Knutsford May Day
Prince and Princess of Wales made it a Royal celebration
Knutsford's Royal May Day celebrations are part of an English tradition.
The "modern" Knutsford May Day was inaugurated by the
Rev Robert Clowes in1864 when Annie Sarah Pollitt was chosen as
Queen of the May and Thomas Mullin as her crown bearer.
The prefix "Royal" was bestowed after the ceremony was
witnessed by the Prince and Princess of Wales in 1887. The following
is an extract from The Times, of May 4, 1887:
"The Prince and Princess of Wales left Tatton Hall for Manchester
yesterday. 'I'heir Royal Highnesses, accompanied by Lord Egerton
drove through Tatton Park in a landau with four bays and accompanied
A drive of three miles brought them to the great gate close to the
little town of Knutsford. The people of this quaint old English
place, whose sanded devices had been effaced by the feet of hundreds
of sightseers on the previous day, had been at work very early in
the morning with their funnels and sand, and one could again read
upon the highway the emblems and sentences of loyalty.
'I'he journev through Knutsford the previous day had been via King-street
and the return was through Princess-street. The principal public
interest of yesterday was therefore concentrated upon the latter
and upon the presentation of a bouquet to the Princess by the May
Queen of Knutsford, who with her courtiers and other attendants
was seated upon a throne raised in front of the Town Hall.
On the Royal carriage arriving opposite the'l'own-hall the Prince
and Princess were greeted with the most enthusiastic cheering by
the thousand assembled.
The Queen of the May, Miss Mary Ellen Howarth, who was dressed in
cream satin, advanced from her throne; along a crimson carpeted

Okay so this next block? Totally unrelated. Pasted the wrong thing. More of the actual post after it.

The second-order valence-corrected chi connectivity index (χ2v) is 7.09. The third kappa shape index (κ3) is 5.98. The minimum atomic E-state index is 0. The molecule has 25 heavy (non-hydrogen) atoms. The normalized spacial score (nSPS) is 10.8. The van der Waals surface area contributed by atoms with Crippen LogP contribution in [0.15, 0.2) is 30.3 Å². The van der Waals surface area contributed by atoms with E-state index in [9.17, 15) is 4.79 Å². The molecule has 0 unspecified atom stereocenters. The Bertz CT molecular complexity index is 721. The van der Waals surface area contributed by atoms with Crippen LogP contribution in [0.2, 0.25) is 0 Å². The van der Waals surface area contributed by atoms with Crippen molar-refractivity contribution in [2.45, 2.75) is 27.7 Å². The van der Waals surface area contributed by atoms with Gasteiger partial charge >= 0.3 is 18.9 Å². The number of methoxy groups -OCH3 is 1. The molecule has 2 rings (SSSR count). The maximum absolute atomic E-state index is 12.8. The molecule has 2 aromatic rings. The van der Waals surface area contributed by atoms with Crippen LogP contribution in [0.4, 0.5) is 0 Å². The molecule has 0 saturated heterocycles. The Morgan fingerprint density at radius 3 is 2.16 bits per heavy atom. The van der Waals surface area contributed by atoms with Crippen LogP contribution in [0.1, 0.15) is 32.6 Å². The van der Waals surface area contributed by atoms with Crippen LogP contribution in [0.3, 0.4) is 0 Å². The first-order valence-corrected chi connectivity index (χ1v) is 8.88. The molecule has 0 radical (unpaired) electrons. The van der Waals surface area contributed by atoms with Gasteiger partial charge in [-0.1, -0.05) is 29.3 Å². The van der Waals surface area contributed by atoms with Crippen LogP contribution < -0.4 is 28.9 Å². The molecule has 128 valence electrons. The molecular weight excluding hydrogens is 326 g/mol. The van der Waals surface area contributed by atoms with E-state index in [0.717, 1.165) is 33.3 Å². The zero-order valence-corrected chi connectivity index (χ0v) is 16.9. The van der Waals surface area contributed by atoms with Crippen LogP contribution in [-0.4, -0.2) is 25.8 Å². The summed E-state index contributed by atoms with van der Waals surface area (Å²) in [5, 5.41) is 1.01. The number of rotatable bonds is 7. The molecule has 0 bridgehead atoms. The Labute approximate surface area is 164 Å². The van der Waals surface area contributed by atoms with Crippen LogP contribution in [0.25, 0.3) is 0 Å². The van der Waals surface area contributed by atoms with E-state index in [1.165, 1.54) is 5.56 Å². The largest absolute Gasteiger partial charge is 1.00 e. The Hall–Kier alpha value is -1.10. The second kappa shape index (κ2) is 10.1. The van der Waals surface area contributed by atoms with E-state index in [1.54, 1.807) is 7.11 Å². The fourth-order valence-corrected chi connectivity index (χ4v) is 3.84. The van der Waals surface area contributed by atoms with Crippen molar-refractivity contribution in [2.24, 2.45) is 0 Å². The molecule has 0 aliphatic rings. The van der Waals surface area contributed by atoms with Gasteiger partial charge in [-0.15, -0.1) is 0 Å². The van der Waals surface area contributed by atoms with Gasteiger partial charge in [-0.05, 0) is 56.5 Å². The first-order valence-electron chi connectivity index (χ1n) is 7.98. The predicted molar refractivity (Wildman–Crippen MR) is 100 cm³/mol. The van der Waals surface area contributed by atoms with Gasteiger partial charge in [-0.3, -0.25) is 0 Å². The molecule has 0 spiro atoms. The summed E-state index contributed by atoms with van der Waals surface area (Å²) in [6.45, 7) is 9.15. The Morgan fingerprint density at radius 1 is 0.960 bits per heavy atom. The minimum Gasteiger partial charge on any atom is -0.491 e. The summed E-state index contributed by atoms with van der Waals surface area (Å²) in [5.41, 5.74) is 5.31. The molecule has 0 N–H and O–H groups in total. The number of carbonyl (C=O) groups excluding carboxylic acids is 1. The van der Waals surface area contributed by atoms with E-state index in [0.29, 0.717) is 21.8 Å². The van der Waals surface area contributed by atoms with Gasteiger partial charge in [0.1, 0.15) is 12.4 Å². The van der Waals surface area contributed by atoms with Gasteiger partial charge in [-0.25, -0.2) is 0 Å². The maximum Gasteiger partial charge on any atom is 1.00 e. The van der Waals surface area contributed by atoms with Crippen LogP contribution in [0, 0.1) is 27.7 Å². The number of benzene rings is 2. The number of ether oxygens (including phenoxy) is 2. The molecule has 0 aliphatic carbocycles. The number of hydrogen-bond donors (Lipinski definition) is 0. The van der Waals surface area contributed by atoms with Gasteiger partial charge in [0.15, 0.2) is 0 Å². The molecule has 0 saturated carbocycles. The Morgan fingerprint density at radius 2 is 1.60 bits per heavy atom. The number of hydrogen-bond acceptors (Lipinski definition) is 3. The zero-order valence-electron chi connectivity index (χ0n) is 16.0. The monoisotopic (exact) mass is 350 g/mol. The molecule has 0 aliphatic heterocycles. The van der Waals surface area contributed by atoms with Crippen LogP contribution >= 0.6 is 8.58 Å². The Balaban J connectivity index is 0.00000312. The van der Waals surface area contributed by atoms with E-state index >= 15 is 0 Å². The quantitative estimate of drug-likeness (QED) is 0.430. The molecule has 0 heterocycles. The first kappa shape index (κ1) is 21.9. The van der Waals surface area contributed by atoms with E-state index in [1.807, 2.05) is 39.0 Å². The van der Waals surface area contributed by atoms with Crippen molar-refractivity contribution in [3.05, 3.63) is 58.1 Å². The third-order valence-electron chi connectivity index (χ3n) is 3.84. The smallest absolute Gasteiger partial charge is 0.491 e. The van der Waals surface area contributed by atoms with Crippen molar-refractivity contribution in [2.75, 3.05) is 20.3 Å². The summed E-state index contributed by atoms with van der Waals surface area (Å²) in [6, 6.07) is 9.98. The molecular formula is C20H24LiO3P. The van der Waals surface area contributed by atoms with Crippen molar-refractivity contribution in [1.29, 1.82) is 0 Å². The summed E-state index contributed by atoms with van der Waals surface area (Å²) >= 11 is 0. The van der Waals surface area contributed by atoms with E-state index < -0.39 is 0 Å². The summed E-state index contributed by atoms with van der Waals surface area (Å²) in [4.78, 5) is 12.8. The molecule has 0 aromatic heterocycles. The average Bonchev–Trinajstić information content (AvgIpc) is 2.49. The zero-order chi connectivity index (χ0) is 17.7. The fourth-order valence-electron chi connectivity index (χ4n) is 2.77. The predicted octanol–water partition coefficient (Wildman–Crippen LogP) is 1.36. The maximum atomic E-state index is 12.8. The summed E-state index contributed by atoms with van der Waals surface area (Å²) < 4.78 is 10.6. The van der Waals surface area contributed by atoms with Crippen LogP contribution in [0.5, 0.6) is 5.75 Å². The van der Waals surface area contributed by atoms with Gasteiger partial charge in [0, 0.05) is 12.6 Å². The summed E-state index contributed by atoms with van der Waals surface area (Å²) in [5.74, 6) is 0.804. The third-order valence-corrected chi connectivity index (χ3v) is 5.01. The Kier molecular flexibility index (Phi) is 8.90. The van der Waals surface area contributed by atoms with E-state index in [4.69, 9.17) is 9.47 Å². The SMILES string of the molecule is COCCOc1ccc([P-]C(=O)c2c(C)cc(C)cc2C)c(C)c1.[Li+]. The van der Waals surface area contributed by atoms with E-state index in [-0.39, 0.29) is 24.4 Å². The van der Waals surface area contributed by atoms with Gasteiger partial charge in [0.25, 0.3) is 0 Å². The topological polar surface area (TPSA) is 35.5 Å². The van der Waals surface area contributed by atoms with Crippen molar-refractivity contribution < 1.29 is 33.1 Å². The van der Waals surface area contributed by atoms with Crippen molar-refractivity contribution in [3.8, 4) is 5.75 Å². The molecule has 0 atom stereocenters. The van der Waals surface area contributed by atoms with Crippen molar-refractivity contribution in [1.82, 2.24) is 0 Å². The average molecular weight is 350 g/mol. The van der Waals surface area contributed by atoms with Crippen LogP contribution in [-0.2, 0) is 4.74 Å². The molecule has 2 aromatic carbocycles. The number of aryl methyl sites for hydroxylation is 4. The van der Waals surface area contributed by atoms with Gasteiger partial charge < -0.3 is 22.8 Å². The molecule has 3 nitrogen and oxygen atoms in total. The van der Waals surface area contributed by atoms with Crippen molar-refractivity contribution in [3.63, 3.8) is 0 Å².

approach, to the carriage and presented the Princess with a bouquet
composed principally of the beautiful orchid odontoglossum Alexandra.
The Princess spoke to the child for a few minutes, and Lord Egerton
then beckoned to Mr Nicholls the chairman of the May Day Festivities
Committee, to come forward, and the Prince and Princess conversed
with him regarding the quaint old May Day customs which have been
revived in Knutsford for some years.
During this conversation the retitiue of the May Queen were ranged
round her, including six maids of honour, two pages, crown bearer,
sceptre bearer, a number of miziiature beef'eaters, Court clowns,
and other characters.
Her Royal Highness readily acceded to the request that she would
witness the crowning of the May Queen, and Master Holt, the crown
bearer, then advanced and placed the crown upon the head of her
mimic majesty amid much cheering.
At the conclusion of the ceremony the Prince granted permission
to the committee to add the title of Royal to the Knutsford May
Day sport. Their Royal Highnesses then proceeded to the station
amid renewed cheering.
The special train which had brought the Royal party from London
had been drawn up alongside the platform, under the superintendence
of Mr Meldrum, the general manager of the Cheshire Lines Railway.
The Prince and Princess were accompanied in the saloon by Lady Sefton
and Lord Egerton, and at 1O.55 the train steamed out of Knutsford
on its way to Manchester amid great enthusiasm from the crowd assembled
outside the station."
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